Mendenhall is portrayed in stark contrast to his coaching counterparts around the country; he is a unique example of how high moral standards are balanced with football excellence.
While reading Keteyian and Benedict’s work, three attributes stood out to me as characteristics of Mendenhall that separate him from other coaches.
As Benedict’s work points out, Mendenhall should never have become the coach of BYU.
As a friend of recently departed head coach Gary Crowton, Mendenhall couldn’t muster the nerve during his interview with Tom Holmoe to suggest changes that he would make to his friend’s former program. It wasn’t until after a group of players begged Holmoe to hire him that Mendenhall was finally offered the job.
The loyalty that Mendenhall’s players showed in vouching for him has pervaded the culture of BYU football ever since.
In all the interviews I have ever heard Mendenhall do, I have never once heard him throw a player or fellow coach under the bus or blame anyone else other than himself for a poor performance — believe me, there have been plenty of opportunities. To Mendenhall, loyalty to those closest to him is more important than making himself look good.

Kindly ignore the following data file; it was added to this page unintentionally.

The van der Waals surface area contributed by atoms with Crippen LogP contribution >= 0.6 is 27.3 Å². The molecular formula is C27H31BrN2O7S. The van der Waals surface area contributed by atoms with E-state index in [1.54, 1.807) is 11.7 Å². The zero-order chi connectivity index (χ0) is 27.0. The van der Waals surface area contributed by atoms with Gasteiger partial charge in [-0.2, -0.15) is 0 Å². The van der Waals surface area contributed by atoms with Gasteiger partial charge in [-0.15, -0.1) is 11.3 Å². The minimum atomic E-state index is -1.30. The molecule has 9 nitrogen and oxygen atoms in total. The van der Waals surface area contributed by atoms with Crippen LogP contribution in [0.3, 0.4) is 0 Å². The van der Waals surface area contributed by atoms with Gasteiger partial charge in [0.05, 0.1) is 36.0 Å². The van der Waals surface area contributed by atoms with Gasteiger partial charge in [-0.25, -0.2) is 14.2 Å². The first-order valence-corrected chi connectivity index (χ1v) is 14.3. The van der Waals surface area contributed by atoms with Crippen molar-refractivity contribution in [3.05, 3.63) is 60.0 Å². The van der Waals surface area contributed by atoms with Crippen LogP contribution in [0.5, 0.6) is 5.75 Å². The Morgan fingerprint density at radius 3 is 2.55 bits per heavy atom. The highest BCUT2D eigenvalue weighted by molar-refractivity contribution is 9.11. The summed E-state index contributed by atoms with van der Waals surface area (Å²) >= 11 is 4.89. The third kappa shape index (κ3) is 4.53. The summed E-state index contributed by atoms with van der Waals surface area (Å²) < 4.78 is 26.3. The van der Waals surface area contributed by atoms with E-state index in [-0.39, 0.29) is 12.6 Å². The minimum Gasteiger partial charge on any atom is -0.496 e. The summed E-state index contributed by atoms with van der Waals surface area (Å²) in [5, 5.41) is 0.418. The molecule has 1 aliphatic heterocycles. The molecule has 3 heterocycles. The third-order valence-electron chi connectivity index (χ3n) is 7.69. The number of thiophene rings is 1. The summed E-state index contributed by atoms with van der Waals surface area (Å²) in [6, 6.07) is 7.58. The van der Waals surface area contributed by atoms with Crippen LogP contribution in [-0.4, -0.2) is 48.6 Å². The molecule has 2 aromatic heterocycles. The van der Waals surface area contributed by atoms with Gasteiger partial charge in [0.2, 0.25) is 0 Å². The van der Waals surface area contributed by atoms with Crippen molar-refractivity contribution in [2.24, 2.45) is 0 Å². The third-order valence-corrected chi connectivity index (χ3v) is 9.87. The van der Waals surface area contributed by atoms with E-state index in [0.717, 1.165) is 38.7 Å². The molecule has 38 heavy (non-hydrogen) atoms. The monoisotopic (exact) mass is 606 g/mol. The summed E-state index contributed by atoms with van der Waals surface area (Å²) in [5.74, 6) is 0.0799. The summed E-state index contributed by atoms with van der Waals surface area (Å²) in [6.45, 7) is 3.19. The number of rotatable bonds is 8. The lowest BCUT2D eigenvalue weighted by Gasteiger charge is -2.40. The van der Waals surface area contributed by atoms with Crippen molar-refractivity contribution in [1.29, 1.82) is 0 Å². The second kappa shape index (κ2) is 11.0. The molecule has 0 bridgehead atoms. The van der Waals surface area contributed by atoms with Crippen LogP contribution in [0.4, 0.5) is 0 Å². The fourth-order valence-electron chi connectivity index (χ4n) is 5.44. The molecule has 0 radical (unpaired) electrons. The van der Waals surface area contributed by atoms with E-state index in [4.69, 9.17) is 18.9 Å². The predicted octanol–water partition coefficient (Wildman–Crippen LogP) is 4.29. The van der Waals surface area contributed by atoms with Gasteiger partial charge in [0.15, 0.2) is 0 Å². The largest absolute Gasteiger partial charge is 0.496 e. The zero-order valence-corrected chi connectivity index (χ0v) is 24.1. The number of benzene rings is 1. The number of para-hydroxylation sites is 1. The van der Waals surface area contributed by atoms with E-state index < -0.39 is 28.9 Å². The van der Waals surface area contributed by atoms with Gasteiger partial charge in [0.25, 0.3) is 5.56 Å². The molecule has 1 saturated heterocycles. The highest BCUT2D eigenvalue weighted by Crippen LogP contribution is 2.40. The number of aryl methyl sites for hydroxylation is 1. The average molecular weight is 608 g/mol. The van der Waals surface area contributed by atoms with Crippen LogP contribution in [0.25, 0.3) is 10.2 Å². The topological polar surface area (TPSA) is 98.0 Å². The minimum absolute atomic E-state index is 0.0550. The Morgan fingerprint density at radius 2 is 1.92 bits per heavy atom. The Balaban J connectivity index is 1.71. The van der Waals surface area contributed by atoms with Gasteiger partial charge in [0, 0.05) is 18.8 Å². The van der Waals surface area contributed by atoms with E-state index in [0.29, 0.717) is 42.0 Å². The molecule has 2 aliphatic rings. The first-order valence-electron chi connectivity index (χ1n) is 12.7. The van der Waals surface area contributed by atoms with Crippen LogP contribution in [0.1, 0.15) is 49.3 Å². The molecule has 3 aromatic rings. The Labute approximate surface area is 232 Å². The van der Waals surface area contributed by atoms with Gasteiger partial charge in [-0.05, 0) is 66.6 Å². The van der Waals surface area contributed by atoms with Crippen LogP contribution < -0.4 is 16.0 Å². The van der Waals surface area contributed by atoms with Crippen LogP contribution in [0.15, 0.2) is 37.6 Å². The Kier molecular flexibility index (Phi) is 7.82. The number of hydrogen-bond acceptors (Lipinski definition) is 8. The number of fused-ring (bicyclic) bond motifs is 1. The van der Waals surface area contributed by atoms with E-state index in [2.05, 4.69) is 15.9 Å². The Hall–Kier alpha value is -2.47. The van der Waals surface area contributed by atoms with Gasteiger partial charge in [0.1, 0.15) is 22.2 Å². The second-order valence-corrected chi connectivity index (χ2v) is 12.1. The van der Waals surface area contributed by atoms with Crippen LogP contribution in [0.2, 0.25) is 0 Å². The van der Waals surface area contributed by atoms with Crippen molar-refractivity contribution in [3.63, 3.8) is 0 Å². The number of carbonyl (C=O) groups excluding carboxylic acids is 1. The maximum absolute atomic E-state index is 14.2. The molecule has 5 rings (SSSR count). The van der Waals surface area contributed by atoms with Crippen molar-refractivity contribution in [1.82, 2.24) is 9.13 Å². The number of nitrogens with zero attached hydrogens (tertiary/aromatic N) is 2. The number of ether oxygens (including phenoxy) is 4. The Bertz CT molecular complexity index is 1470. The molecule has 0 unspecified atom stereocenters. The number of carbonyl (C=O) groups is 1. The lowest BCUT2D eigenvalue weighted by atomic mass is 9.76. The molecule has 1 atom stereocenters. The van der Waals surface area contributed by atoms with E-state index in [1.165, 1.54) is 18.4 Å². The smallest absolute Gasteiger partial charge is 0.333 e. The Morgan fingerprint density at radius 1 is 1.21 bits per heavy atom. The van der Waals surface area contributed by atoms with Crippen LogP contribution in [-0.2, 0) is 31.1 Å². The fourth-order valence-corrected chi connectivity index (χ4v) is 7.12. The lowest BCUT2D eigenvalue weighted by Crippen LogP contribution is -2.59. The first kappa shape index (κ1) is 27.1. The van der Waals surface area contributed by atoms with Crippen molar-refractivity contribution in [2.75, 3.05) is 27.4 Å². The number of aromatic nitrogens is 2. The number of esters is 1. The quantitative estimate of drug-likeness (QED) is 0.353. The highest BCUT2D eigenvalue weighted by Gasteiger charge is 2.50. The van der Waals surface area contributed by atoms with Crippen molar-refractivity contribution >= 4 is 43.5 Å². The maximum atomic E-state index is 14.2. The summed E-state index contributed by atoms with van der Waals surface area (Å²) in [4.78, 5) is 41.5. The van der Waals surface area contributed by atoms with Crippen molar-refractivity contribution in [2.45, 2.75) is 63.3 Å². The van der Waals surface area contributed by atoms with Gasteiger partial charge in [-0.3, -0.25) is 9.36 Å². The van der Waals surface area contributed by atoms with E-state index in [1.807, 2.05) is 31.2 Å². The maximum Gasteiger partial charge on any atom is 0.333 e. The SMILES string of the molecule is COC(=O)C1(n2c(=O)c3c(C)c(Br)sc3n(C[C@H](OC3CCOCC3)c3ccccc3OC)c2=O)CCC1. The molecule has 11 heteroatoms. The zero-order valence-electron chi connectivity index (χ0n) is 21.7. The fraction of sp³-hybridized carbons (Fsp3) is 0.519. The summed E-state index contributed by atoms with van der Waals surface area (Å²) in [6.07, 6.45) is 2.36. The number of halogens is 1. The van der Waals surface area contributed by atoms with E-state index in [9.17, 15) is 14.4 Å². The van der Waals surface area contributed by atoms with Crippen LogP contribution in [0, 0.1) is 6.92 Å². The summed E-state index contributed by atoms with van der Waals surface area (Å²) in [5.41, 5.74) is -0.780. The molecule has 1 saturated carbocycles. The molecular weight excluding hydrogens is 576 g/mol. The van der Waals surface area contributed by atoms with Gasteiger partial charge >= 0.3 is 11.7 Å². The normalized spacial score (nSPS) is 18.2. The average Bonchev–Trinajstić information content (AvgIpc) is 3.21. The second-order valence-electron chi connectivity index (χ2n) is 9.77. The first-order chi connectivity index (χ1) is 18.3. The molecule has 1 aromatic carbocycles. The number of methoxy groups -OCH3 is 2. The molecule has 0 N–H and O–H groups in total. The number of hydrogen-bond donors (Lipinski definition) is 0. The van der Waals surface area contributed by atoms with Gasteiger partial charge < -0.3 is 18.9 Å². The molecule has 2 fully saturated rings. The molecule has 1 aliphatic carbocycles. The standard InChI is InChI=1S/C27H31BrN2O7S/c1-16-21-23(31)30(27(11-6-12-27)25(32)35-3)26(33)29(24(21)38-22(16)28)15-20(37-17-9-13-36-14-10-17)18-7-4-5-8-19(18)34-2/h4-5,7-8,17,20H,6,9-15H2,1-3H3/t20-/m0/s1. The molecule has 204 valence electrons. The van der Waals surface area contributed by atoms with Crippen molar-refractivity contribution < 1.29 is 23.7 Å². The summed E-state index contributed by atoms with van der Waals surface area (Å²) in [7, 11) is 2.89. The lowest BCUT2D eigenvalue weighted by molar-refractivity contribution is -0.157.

This was never more evident than during the 2010 season when Mendenhall fired then-defensive coordinator Jaime Hill and took over his position. I don’t think there will ever be a defense that was worked as hard as we were worked after the coaching change was made, but we were desperate for success — and we trusted our coach.
Before our game against San Diego State, Mendenhall gave each member of the team a gray T-shirt with our motto “Band of Brothers” printed on the back, as a tribute to the trust we had in each other as well as our hard work during the week. After starting the season 1-4 and doing everything possible to claw our way out, those shirts meant the world to us, and we wore them with pride under our uniforms as a symbol of unity and brotherhood. The loose-fitting T-shirts — instead of sleek form-fitting gear — made us look like a group of misfits, but we loved how they represented our workmanlike attitude.